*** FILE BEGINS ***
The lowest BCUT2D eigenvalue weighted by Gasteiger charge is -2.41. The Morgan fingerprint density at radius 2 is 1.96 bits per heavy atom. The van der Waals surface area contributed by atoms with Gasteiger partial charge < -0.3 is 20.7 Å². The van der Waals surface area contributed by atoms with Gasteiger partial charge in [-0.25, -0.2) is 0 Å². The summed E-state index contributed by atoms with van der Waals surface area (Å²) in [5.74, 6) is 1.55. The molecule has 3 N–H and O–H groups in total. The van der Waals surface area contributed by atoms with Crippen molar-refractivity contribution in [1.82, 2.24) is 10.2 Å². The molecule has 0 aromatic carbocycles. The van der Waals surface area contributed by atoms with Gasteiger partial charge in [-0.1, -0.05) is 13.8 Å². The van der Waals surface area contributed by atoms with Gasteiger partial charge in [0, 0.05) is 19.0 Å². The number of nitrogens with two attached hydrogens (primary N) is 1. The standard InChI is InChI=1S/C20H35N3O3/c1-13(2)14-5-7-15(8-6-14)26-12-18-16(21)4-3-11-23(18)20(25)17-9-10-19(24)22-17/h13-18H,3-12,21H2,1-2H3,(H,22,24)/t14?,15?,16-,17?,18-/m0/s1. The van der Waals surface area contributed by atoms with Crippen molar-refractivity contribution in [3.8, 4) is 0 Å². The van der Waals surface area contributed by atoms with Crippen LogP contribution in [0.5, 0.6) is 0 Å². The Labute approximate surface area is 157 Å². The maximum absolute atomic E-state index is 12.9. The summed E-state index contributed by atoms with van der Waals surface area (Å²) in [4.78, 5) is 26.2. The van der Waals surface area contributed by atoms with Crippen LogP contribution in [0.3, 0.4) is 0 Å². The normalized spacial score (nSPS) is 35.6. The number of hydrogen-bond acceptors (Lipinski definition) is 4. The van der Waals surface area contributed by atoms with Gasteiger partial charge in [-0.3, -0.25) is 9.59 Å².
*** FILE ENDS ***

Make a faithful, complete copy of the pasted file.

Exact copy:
The lowest BCUT2D eigenvalue weighted by Gasteiger charge is -2.41. The Morgan fingerprint density at radius 2 is 1.96 bits per heavy atom. The van der Waals surface area contributed by atoms with Gasteiger partial charge < -0.3 is 20.7 Å². The van der Waals surface area contributed by atoms with Gasteiger partial charge in [-0.25, -0.2) is 0 Å². The summed E-state index contributed by atoms with van der Waals surface area (Å²) in [5.74, 6) is 1.55. The molecule has 3 N–H and O–H groups in total. The van der Waals surface area contributed by atoms with Crippen molar-refractivity contribution in [1.82, 2.24) is 10.2 Å². The molecule has 0 aromatic carbocycles. The van der Waals surface area contributed by atoms with Gasteiger partial charge in [-0.1, -0.05) is 13.8 Å². The van der Waals surface area contributed by atoms with Gasteiger partial charge in [0, 0.05) is 19.0 Å². The number of nitrogens with two attached hydrogens (primary N) is 1. The standard InChI is InChI=1S/C20H35N3O3/c1-13(2)14-5-7-15(8-6-14)26-12-18-16(21)4-3-11-23(18)20(25)17-9-10-19(24)22-17/h13-18H,3-12,21H2,1-2H3,(H,22,24)/t14?,15?,16-,17?,18-/m0/s1. The van der Waals surface area contributed by atoms with Crippen molar-refractivity contribution in [3.8, 4) is 0 Å². The van der Waals surface area contributed by atoms with Crippen LogP contribution in [0.5, 0.6) is 0 Å². The Labute approximate surface area is 157 Å². The maximum absolute atomic E-state index is 12.9. The summed E-state index contributed by atoms with van der Waals surface area (Å²) in [4.78, 5) is 26.2. The van der Waals surface area contributed by atoms with Crippen LogP contribution in [0.3, 0.4) is 0 Å². The normalized spacial score (nSPS) is 35.6. The number of hydrogen-bond acceptors (Lipinski definition) is 4. The van der Waals surface area contributed by atoms with Gasteiger partial charge in [-0.3, -0.25) is 9.59 Å².